3 Hacks for Planning Your Day

Have you ever tried and tried to stick to an hourly schedule but found it impossible?

Do you ever get to the end of the day and half your things are still on that to do list?

Have you ever stayed awake worrying about all the things you need to do tomorrow?

Yeah, me too! Today I want to share with you 3 Hacks for Planning Your Day. These are three things that have revolutionized the way I approach my schedule + daily to do lists.

1. Paper vs. Memory

I used to keep a running tab in my mind of the things I needed to get done. Remember earlier how I talked about staying awake worrying about things you need to do? I used to lay in bed worrying I would forget something that I needed to do! I finally realized that I just am not very good at remembering it all! I now keep runnings lists a variety of places (work lists are on my computer, blog post ideas in a notebook, other projects on a note on my phone) so I don’t have to remember it all! This has been so freeing!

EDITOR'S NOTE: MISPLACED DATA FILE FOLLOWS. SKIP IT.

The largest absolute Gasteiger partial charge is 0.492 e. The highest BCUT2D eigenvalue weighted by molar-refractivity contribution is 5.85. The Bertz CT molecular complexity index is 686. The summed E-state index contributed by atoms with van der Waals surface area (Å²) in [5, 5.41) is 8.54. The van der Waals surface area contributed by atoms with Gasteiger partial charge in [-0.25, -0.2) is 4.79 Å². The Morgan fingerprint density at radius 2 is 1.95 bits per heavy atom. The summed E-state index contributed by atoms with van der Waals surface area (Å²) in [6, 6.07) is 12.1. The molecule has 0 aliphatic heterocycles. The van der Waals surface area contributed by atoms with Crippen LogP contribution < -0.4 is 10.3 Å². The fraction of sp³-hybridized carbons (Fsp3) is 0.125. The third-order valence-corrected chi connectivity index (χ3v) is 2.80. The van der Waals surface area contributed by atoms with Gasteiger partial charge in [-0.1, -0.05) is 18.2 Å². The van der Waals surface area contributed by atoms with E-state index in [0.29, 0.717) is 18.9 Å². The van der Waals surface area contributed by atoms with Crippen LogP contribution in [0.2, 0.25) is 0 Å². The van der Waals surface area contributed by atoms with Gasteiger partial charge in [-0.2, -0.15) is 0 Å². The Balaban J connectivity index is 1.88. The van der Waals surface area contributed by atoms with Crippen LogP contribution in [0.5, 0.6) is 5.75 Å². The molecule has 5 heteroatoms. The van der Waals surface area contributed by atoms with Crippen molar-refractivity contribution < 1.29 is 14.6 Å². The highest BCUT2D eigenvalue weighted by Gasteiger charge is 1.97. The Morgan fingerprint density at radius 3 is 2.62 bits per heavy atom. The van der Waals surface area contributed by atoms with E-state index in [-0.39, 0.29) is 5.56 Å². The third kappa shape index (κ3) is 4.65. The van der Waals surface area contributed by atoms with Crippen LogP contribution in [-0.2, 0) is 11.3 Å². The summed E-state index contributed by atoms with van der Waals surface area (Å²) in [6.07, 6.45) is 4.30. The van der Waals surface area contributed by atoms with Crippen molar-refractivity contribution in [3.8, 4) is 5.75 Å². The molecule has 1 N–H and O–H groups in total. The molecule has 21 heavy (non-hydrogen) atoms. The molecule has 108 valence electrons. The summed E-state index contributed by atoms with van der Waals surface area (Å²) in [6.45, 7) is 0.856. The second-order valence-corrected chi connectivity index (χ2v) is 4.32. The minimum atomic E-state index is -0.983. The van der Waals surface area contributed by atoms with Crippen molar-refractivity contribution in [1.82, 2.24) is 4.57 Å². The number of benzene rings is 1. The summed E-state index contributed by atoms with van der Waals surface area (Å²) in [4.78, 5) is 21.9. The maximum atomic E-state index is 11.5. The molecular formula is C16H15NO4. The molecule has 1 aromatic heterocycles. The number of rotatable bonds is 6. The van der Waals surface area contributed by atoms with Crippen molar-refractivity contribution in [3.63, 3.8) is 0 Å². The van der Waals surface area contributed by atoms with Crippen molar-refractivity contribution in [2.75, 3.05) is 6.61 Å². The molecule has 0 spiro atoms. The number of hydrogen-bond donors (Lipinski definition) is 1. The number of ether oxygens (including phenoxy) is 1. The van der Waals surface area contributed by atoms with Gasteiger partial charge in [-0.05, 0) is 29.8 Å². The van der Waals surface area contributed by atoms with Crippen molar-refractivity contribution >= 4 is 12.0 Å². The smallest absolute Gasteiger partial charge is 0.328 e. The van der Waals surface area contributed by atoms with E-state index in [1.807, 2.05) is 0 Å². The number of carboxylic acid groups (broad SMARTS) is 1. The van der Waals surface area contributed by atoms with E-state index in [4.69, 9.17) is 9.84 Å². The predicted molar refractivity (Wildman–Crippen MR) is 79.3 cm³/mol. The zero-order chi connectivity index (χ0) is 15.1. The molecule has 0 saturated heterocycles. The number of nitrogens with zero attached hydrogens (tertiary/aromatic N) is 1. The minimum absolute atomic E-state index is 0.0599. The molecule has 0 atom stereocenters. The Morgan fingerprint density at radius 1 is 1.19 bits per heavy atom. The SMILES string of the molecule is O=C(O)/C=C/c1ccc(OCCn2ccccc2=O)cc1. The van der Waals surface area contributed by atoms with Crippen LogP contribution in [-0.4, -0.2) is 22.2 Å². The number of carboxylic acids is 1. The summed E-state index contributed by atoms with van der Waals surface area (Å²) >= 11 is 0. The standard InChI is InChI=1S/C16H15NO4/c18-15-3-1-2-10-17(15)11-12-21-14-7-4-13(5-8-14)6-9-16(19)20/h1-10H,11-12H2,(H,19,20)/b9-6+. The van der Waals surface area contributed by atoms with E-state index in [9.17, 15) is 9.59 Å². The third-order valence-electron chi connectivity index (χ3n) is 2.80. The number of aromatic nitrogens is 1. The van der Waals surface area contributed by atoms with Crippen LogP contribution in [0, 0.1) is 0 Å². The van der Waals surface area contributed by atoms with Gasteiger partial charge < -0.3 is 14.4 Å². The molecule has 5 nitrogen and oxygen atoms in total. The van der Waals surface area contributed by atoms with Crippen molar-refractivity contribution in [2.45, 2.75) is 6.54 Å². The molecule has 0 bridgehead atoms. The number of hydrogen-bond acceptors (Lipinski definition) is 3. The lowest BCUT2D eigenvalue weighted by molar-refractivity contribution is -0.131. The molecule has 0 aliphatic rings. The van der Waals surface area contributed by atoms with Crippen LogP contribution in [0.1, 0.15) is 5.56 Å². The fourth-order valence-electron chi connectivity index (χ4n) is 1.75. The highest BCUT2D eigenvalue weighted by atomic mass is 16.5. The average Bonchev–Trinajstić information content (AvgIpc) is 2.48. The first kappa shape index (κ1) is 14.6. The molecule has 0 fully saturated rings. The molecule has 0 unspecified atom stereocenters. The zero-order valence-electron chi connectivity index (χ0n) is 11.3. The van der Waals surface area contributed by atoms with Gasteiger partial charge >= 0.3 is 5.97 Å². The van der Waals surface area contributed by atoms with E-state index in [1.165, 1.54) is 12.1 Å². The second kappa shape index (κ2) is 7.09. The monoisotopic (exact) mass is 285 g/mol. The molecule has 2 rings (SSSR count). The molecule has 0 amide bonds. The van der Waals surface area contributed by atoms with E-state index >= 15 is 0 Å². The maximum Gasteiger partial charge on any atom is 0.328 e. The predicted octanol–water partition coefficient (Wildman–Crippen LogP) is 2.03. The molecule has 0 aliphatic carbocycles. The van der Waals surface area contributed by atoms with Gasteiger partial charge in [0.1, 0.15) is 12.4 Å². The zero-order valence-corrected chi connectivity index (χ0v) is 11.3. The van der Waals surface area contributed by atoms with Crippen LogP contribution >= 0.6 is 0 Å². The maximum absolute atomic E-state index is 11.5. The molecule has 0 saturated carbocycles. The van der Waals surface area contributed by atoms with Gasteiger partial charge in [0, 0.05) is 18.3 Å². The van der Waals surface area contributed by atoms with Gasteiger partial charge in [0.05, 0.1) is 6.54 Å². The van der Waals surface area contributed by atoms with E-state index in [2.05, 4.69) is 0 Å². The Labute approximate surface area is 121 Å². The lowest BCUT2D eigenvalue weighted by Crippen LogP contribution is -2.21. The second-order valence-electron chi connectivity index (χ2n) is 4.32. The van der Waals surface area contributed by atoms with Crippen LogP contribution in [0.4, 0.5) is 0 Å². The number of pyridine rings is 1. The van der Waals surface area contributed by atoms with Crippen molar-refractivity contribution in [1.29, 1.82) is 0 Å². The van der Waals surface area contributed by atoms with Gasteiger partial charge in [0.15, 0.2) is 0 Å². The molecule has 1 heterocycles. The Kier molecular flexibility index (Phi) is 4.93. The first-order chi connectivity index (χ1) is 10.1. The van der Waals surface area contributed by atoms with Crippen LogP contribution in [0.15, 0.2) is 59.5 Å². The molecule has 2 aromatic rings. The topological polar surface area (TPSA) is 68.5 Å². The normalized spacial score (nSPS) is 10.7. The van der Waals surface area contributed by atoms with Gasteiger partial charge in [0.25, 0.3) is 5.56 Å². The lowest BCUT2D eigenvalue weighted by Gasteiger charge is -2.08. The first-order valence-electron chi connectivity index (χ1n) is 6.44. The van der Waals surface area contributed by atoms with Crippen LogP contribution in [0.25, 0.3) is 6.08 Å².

2. Routines vs. Schedules

Some people love their schedules, and that’s so great! But in my life currently (and I’m guessing many of you are in the same boat), a daily schedule where I plan out each hour just isn’t possible. My days are too different and unpredictable to possibly plan for how I am going to use all the hours. Instead of trying to stick to a “schedule”, I embrace the beauty of routines. My morning routine is probably my favorite. I even have a few different routines, for my different kinds of mornings: bus mornings, hotel mornings, + home mornings. I try to plan to night before things like the following: what time I will get up, when I will have quiet time, what exercise I will (or will not:) be doing, what time I need to be ready for the day, and whether I will be eating breakfast on my own or with others.